The review also took issue with Mathematica’s selected emphasis of results, highlighting those results suggesting no difference between alternatively and conventionally certified teachers while minimizing results showing alternatively certified teachers doing significantly less well than other teachers in many categories. For example, alternatively certified teachers still taking coursework were significantly less effective in teaching reading and mathematics than their traditionally certified counterparts; and alternatively certified teachers from California were significantly less effective in teaching mathematics than traditionally prepared teachers.

“We want to be careful here not to overstate the findings—because in reality the findings are minimal,” wrote Corcoran and Jennings. “This is for good reason: if one set out to design a study that would find no statistically significant differences between the achievement of students taught by traditionally and alternatively certified teachers, this is precisely the study one would have designed.”

Aaron Pallas, professor of education and sociology at Teachers College, Columbia University, concurred with the findings, noting that “The design of this study successfully precludes it from addressing the most salient policy questions about alternative teacher certification – but we get a pretty clean estimate of the relative effectiveness of pairs of traditional-route and alternate-route teachers that are not representative of any population of teacher education programs, teachers, or schools.”

These concerns are also reinforced by a second review of the Mathematica research, conducted by Linda Darling-Hammond, the Charles Ducommun Professor of Education at Stanford University, as part of a policy brief on teacher preparation programs generally. In her analysis, Darling-Hammond pointed to a number of similar methodological flaws in the Mathematica study.  She also noted that, when students’ fall-to-spring scores are examined, Mathematica’s data show that alternatively certified teachers from “low-coursework” programs – most of them from Texas schools – actually lowered student achievement noticeably – hardly a standard to which other schools should aspire. Students of “high-coursework” alternatively certified teachers did only slightly better. In all cases, the students of traditionally certified teachers gained more or declined less than the alternatively certified teachers, but none of these already low-achieving students did well enough to begin to close the achievement gap.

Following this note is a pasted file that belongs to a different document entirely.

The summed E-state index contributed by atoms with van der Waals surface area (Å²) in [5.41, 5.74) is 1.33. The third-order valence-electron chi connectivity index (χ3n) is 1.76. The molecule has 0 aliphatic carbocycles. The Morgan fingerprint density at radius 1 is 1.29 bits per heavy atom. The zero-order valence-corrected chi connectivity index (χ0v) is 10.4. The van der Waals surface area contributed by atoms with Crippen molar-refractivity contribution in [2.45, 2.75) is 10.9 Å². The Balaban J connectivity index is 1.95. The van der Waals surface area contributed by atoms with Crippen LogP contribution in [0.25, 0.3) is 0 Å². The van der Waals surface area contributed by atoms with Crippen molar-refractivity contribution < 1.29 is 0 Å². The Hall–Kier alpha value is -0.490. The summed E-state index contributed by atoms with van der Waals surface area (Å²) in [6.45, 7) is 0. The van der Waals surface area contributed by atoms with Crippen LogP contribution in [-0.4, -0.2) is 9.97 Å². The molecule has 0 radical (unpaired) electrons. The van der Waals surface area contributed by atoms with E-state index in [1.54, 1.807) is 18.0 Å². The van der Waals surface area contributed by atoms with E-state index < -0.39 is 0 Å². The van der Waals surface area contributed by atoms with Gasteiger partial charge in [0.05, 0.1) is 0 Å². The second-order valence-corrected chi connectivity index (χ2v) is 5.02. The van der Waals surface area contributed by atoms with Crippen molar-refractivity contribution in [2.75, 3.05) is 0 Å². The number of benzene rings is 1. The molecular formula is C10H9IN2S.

Characterizing the outcomes of these programs as a “race to the bottom,” Darling-Hammond also reviewed the results of studies showing substantial gains for students of teachers with stronger qualifications and much higher-quality training.

“If we truly want our children to engage in a race to the top, we must create substantially higher levels of teacher effectiveness, particularly in those classrooms that have been left the furthest behind,” Darling-Hammond said. “The poor overall outcomes reported by Mathematica for these overwhelmingly disadvantaged schools show that these children are being abandoned by a system that has not invested in the quality of teachers needed to substantially improve their learning.  This race to the bottom cannot be halted through alternative certification programs that simply seek to ‘do no more harm’ – or at least not much more harm – than other relatively poor training. Our students deserve far better than that. We need to invest in replicating the high-quality programs that achieve better results.”

Darling-Hammond’s review, “Educational Opportunity and Alternative Certification: New Evidence and New Questions,” can be found on the Stanford Center for Opportunity Policy in Education (SCOPE) website,

About The Think Twice Project
The Think Twice project provides the public, policy makers and the press with timely, academically sound reviews of selected think tank publications. It is a collaboration of the Education Policy Studies Laboratory at Arizona State University and the Education and the Public Interest Center at the University of Colorado at Boulder and is funded by the Great Lakes Center for Education Research and Practice.